Surging U.S. inventories and escalating U.S.-China trade tensions are weighing heavily on U.S. West Texas Intermediate and international-benchmark Brent crude oil futures shortly before the regular session opening on Thursday. Technical factors are also contributing to the weakness with sellers driving U.S. crude through its 200-day moving average and Brent just hovering above this key support indicator.
Surging U.S. crude inventories primarily caused by low refinery runs are driving prices sharply low for a second session on Thursday. According to the Energy Information Administration (EIA) weekly inventories report, U.S. crude stockpiles jumped to their highest levels since July 2017.
The EIA data showed commercial U.S. crude inventories rose by 4.7 million barrels in the week ended May 17, to 476.8 million barrels. The government also reported that U.S. crude oil production climbed by 100,000 barrels per day (bpd) to 12.2 million bpd. Last month, production hit a record 12.3 million bpd.
Weak refinery demand and the planned sale of U.S. strategic petroleum reserves (SPR) into the commercial market have also set up crude for its worst weekly performance in 6 months.
Ongoing Trade War Raising Fears about Weak Economic Growth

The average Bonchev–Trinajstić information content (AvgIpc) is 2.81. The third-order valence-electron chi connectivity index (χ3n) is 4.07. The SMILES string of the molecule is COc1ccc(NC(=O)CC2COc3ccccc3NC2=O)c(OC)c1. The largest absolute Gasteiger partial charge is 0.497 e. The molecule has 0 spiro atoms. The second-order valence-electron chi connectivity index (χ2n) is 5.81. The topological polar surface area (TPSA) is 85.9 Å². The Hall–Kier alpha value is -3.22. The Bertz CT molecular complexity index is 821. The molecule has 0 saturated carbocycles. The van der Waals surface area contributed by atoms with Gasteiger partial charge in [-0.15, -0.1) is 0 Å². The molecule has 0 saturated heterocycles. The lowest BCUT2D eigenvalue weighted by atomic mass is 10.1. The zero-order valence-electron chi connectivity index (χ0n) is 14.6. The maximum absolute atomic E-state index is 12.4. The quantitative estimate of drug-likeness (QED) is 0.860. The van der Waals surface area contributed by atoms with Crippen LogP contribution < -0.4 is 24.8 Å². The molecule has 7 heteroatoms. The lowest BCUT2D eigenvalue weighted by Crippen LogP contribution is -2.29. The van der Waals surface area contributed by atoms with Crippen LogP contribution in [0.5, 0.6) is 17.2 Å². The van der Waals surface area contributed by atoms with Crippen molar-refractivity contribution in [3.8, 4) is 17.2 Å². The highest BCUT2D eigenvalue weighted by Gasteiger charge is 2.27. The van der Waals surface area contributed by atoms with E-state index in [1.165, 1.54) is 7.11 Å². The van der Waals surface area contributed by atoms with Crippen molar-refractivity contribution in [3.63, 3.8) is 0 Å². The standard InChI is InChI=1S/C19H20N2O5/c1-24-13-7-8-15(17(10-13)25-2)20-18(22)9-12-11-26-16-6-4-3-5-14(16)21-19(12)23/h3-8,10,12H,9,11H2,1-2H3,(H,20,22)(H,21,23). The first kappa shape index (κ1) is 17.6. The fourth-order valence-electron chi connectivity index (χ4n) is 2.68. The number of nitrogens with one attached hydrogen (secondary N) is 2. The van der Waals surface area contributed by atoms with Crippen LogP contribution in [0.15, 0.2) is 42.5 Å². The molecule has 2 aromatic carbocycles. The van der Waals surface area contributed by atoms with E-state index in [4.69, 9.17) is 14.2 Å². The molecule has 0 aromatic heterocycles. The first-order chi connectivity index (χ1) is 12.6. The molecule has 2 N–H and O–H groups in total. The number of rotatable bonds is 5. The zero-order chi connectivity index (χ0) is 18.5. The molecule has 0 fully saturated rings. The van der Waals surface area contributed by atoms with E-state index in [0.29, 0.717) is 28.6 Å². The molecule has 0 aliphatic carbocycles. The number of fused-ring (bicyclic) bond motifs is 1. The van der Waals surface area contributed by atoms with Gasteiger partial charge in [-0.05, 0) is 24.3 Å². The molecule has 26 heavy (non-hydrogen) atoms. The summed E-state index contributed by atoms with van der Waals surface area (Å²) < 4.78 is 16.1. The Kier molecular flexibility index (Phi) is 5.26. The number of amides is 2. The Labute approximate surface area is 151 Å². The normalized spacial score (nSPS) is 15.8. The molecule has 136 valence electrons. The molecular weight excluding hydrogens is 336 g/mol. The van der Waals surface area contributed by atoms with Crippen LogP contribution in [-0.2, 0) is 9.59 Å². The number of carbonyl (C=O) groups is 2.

According to a report just released on Thursday, the latest aggressive actions against China are preventing trade negotiations with Beijing from proceeding, China’s Commerce Ministry said.
“If the U.S. would like to keep on negotiating it should, with sincerity, adjust its wrong actions. Only then can talks continue,” Ministry of Commerce spokesperson Gao Feng said Thursday in Mandarin, according to a CNBC translation.
“The U.S. … crackdown on Chinese companies not only seriously damages the normal commercial cooperation between both countries, but it also forms a great threat to the security of the global industrial and supply chain,” Gao said. “China is firmly opposed to this. We will closely monitor developments and make adequate preparations.”
Despite the build-up of bearish news, the market continues to be supported by the OPEC-led production cuts and the involuntary cuts by Iran and Venezuela due to U.S. sanctions.
Additionally, persistently high inventories likely means that OPEC and its allies are likely to continue to voluntary cut output beyond their current end-June deadline.
The fundamental pressures are not likely to go away today so they should continue to exert pressure throughout the session. Trader reaction to the 200-day moving average will likely determine if the price plunge continues or if there is an intraday reversal to the upside.
July WTI crude oil futures are currently trading below its 200-day moving average which comes in at $60.67. August Brent crude oil futures just took out its 200-day moving average at $68.65.
The 200-day moving average is very important to the structure of the market because many hedge firms use it to determine the trend in the market.